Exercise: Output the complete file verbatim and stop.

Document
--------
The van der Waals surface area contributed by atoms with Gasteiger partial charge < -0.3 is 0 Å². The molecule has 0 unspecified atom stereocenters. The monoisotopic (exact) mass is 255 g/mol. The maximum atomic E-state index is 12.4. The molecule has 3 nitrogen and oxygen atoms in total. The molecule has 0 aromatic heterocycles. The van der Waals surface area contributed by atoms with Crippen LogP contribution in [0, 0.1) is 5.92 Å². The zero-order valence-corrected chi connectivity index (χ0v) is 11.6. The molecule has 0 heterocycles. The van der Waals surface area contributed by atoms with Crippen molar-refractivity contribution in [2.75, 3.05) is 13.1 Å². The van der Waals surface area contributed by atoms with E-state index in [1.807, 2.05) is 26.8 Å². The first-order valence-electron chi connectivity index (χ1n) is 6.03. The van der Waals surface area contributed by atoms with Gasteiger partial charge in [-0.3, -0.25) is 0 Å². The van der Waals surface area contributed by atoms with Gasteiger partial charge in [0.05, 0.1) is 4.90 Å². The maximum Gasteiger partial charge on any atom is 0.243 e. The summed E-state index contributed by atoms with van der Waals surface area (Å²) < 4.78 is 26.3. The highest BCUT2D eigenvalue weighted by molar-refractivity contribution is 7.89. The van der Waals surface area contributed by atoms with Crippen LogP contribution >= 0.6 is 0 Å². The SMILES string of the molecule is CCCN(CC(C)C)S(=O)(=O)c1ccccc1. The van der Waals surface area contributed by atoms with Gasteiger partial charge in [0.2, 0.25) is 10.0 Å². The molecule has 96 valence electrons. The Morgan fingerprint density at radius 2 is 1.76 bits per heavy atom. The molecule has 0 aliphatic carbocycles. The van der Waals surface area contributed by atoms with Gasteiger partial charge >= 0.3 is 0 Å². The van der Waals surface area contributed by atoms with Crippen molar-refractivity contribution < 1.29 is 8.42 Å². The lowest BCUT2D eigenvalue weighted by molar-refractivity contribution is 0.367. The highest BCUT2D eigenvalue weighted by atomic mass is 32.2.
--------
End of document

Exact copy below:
The van der Waals surface area contributed by atoms with Gasteiger partial charge < -0.3 is 0 Å². The molecule has 0 unspecified atom stereocenters. The monoisotopic (exact) mass is 255 g/mol. The maximum atomic E-state index is 12.4. The molecule has 3 nitrogen and oxygen atoms in total. The molecule has 0 aromatic heterocycles. The van der Waals surface area contributed by atoms with Crippen LogP contribution in [0, 0.1) is 5.92 Å². The zero-order valence-corrected chi connectivity index (χ0v) is 11.6. The molecule has 0 heterocycles. The van der Waals surface area contributed by atoms with Crippen molar-refractivity contribution in [2.75, 3.05) is 13.1 Å². The van der Waals surface area contributed by atoms with E-state index in [1.807, 2.05) is 26.8 Å². The first-order valence-electron chi connectivity index (χ1n) is 6.03. The van der Waals surface area contributed by atoms with Gasteiger partial charge in [-0.3, -0.25) is 0 Å². The van der Waals surface area contributed by atoms with Gasteiger partial charge in [0.05, 0.1) is 4.90 Å². The maximum Gasteiger partial charge on any atom is 0.243 e. The summed E-state index contributed by atoms with van der Waals surface area (Å²) < 4.78 is 26.3. The highest BCUT2D eigenvalue weighted by molar-refractivity contribution is 7.89. The van der Waals surface area contributed by atoms with Crippen LogP contribution >= 0.6 is 0 Å². The SMILES string of the molecule is CCCN(CC(C)C)S(=O)(=O)c1ccccc1. The van der Waals surface area contributed by atoms with Gasteiger partial charge in [0.2, 0.25) is 10.0 Å². The molecule has 96 valence electrons. The Morgan fingerprint density at radius 2 is 1.76 bits per heavy atom. The molecule has 0 aliphatic carbocycles. The van der Waals surface area contributed by atoms with Gasteiger partial charge >= 0.3 is 0 Å². The van der Waals surface area contributed by atoms with Crippen molar-refractivity contribution < 1.29 is 8.42 Å². The lowest BCUT2D eigenvalue weighted by molar-refractivity contribution is 0.367. The highest BCUT2D eigenvalue weighted by atomic mass is 32.2.